Assuming you're installing single mode fiber...
The other answers would have been correct many years ago, but developments in optical fiber technology have come a long way. Construction grade fiber is widely available now that is rugged and robust enough to be laid down like normal building wire. You can staple it, pull it tight around sharp 90-deg corners, and even wind it around pipe without any signal degradation.
Conduit is an option also, but it is absolutely not necessary any more - just make sure to buy the correct grade of ruggedized fiber for domestic construction applications and you can absolutely just run this like any other wire in your house.
You're more likely to break non-rugged fiber just trying to install it, to be honest, particularly if you're not experienced with fragile fiber - the rugged stuff you can't kill without a lot of dedicated neglect and abuse. It's made for builders with hard-toe boots, work gloves, power staplers, and thumbs bigger than their hammers.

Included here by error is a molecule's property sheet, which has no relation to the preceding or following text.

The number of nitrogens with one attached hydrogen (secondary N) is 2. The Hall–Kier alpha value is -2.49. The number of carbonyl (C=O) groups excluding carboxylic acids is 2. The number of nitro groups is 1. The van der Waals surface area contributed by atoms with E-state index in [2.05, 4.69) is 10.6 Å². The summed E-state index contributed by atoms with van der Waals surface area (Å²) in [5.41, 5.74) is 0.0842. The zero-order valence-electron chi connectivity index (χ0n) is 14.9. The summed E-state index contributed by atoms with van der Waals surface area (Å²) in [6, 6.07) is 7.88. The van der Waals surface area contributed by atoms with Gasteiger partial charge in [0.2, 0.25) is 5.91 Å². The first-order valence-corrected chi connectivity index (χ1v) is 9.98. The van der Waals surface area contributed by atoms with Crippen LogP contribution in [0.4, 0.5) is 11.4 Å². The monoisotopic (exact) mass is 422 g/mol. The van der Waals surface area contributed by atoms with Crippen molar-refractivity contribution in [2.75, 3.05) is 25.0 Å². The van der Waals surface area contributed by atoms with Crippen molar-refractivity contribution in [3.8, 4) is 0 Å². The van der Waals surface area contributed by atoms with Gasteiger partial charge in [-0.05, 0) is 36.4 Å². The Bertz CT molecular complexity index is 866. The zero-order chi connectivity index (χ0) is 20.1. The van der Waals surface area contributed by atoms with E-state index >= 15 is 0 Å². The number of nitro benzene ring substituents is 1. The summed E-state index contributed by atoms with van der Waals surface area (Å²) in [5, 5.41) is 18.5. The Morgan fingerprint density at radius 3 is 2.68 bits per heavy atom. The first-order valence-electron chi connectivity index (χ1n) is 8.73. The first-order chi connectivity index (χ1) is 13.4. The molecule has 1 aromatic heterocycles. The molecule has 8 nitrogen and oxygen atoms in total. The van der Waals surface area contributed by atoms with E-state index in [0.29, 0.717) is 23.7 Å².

If you're building a multimode network that's a different story altogether. I wouldn't invest in building multimode fiber into a building at this point. Go SMF - it will last forever. MMF - conduit, because you'll want to replace it at some point. At that, the extra you'll spend on the conduit and more-expensive multimode fiber would pay for the SFP+ SMF modules, so it seems silly to go cheap here. MMF is dead. I wouldn't bother investing in it at this point. It's not like you're a datacenter and have to shave every dollar off of thousands upon thousands of endpoints.
This isn't to say that you can't put plain SMF in a conduit, though - it does let you add more lines in the future, so that's always a plus, but as long as your SMF doesn't break you should never need to upgrade it - it will be good for 10GBit, 100GBit, 1000GBit, and whatever comes after that.